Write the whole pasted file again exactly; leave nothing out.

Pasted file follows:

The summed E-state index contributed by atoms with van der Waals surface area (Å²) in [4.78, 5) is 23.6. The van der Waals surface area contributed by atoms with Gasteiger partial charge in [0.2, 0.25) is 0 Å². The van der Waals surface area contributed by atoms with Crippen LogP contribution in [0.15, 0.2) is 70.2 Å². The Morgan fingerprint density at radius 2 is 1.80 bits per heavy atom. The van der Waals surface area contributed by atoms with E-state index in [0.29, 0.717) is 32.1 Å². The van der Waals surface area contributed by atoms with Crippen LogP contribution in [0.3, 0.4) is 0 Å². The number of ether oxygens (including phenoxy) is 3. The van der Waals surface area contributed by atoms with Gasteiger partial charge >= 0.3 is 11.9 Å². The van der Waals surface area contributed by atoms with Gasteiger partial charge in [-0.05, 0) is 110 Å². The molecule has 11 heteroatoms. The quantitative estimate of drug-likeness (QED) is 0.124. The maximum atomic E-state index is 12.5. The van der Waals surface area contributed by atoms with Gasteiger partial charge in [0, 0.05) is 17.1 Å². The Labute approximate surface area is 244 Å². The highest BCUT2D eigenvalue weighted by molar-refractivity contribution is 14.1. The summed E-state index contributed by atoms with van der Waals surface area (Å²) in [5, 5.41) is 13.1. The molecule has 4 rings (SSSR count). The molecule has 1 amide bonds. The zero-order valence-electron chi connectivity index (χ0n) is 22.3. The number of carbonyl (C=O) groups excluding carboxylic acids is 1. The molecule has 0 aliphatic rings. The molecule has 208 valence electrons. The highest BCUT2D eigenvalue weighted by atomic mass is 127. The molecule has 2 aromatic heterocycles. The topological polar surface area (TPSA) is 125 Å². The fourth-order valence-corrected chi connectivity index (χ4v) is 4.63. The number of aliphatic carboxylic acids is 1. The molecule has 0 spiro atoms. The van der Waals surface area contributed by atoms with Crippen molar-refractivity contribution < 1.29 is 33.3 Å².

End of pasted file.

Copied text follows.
The summed E-state index contributed by atoms with van der Waals surface area (Å²) in [4.78, 5) is 23.6. The van der Waals surface area contributed by atoms with Gasteiger partial charge in [0.2, 0.25) is 0 Å². The van der Waals surface area contributed by atoms with Crippen LogP contribution in [0.15, 0.2) is 70.2 Å². The Morgan fingerprint density at radius 2 is 1.80 bits per heavy atom. The van der Waals surface area contributed by atoms with E-state index in [0.29, 0.717) is 32.1 Å². The van der Waals surface area contributed by atoms with Crippen LogP contribution in [0.3, 0.4) is 0 Å². The number of ether oxygens (including phenoxy) is 3. The van der Waals surface area contributed by atoms with Gasteiger partial charge >= 0.3 is 11.9 Å². The van der Waals surface area contributed by atoms with Gasteiger partial charge in [-0.05, 0) is 110 Å². The molecule has 11 heteroatoms. The quantitative estimate of drug-likeness (QED) is 0.124. The maximum atomic E-state index is 12.5. The van der Waals surface area contributed by atoms with Gasteiger partial charge in [0, 0.05) is 17.1 Å². The Labute approximate surface area is 244 Å². The highest BCUT2D eigenvalue weighted by molar-refractivity contribution is 14.1. The summed E-state index contributed by atoms with van der Waals surface area (Å²) in [5, 5.41) is 13.1. The molecule has 4 rings (SSSR count). The molecule has 1 amide bonds. The zero-order valence-electron chi connectivity index (χ0n) is 22.3. The number of carbonyl (C=O) groups excluding carboxylic acids is 1. The molecule has 0 aliphatic rings. The molecule has 208 valence electrons. The highest BCUT2D eigenvalue weighted by atomic mass is 127. The molecule has 2 aromatic heterocycles. The topological polar surface area (TPSA) is 125 Å². The fourth-order valence-corrected chi connectivity index (χ4v) is 4.63. The number of aliphatic carboxylic acids is 1. The molecule has 0 spiro atoms. The van der Waals surface area contributed by atoms with Crippen molar-refractivity contribution < 1.29 is 33.3 Å².